Going to Brazil for a clinical exchange with IFMSA was my first choice out of all the other countries available. Why? Because I always wanted to visit South America. I didn´t exactly know what to expect, but I was always very curious about the different culture one might experience there. In addition to that, my friends, Lucka and Lee, who already did an exchange highly recommended it: I remember them saying “They let you participate in a lot of procedures and people are super nice “.
My Internship took place in Marilia, a small city in the state of São Paulo, near São Paulo city. We were a total of eight incomings (four from LF1) and together with Liraz (a friend from LF1) we were hosted by two local medical students Nahiman and Raquel, where we stayed for an entire month. They were both very intelligent and kind local medical students, who would always find time in their schedule to talk and even give us a taste of the local Brazilian food and culture. Besides our lovely hosts, other students at FAMEMA (the local medical university) were also super friendly; For example, on our second day they organized the “National Food and Drinking Party “: An event, where all the incomings that were in Marilia at that time and the local IFMSA students got together for one evening and cooked/brought some food from their home country. We had food and drinks from all over the world: Shakshuka from Israel, Vodka from Russia, this weird 80% alcohol drink from Romania, Beer from the Czech Republic and Germany and a lot of Brazilian food. It was truly an amazing evening, where we got to meet a lot of people, and forged friendship with each other, and most importantly eat amazing food.
Experiences in the hospital
Liraz and I were
working in the Department of Orthopedics and Traumatology. There we would have
the fortune of meeting an outstanding surgical resident named Olivia. She just
finished medical school a year ago and knew what it meant to be a curious
medical student. She took us under her wing, and showed us what it is like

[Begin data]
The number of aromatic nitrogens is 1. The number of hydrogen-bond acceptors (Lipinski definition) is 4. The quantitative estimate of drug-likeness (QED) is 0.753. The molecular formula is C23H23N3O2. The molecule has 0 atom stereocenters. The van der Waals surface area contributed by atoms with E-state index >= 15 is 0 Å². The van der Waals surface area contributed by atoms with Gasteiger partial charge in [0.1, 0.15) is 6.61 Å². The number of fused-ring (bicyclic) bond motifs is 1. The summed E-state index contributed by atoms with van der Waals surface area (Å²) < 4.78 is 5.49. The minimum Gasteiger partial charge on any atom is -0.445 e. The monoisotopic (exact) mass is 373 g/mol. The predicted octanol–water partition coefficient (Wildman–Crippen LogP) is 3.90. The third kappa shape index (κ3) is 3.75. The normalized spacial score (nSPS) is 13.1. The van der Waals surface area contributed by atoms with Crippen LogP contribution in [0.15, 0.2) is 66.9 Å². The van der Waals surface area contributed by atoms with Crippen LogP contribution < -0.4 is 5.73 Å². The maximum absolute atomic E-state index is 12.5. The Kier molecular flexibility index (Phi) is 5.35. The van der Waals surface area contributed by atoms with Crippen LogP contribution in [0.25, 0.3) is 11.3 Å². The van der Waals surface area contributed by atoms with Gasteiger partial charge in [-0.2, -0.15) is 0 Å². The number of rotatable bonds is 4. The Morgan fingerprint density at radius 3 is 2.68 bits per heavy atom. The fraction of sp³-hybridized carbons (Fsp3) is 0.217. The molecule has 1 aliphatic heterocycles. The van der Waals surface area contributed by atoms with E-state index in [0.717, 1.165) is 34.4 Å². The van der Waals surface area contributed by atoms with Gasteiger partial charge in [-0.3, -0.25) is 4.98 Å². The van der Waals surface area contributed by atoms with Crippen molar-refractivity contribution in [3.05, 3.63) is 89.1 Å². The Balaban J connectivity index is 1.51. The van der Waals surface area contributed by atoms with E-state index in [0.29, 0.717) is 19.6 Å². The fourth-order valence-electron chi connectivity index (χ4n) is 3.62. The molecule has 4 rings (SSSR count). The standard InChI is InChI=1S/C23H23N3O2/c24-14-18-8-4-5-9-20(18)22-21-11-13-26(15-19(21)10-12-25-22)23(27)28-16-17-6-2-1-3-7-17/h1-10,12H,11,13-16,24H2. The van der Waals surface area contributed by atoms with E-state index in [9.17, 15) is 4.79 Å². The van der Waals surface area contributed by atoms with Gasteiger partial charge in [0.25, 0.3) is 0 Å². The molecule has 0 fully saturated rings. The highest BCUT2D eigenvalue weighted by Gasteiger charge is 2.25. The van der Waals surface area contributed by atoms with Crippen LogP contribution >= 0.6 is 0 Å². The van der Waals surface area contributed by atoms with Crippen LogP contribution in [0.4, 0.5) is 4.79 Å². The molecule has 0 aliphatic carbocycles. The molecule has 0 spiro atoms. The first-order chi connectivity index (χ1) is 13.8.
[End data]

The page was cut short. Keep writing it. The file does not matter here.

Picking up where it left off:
being a doctor here in Brazil.
I remember one time vividly, where there was a patient coming to the ER that got hit by a machete on his hand that ended up breaking part of the second metacarpal bone and separating some of his muscles and tendons in his hand. Blood was pouring out of his hand and the wound needed to be closed. Without hesitation, Olivia asked me if I would like to take care of him. I was a bit surprised by her offer. I knew how to suture and give local anesthesia by then, but it was still out of my comfort zone. I didn´t want to make any mistakes and further damage the patient. Although I had some doubts, I did the job and approximated the edges of the wound by sutures and stopped the bleeding. It took over 20 stitches and a lot of nerves to finally close it, but it was worth it.
One particular thing that stood out in the hospital, was the feeling of hierarchy that I observe in European hospitals was absent. Brazilians are very kind-hearted and you feel treated as an equal by all members of the hospital staff, starting from the nurses to the Head of the Department. I think that is something that I want to keep in the back of my head as I approach my own clinical practice.
Traveling through Brazil
But the hospital was not the only place we visited in Brazil. During the weekends the local IFMSA committees organized various “Beach Projects“ all over Brazil, to which one could sign up to. For example, on our second weekend, we went to Florianópolis: an island located near the east coast of Brazil. We were a total of 40 incomings from all over the world, plus the local medical students who were in charge of the program. We had an entire hostel in front of the lagoon just for us. On the first night, we had a small bonfire at the courtyard of the hostel, with a local Brazilian band and a lot of caipirinhas in order to get to know one another better. One memory that I found amusing was one of a normally very quiet girl from China (Wendy) that just suddenly started to sing Chinese opera in front of us and entertain the whole group. It continued to be amazing like this for the entire weekend: We went sandboarding, took a boat to explore the island and saw a variety of sea turtles. As a result of this Beach Project, I met very interesting people with whom I especially clicked and we made further plans to travel through Brazil more on our own: We went to see the Iguazu waterfalls, went through local favelas and I did my first skydive over Rio.
In conclusion, I believe that whoever is interested in doing an exchange with IFMSA should do it! You will learn a lot about the healthcare system and the culture of that country by physically being there and talking to people, plus it is always a great opportunity/excuse to travel more, enjoying life and meeting great people along the way.
Christian Entenmann, 4th Year General Medicine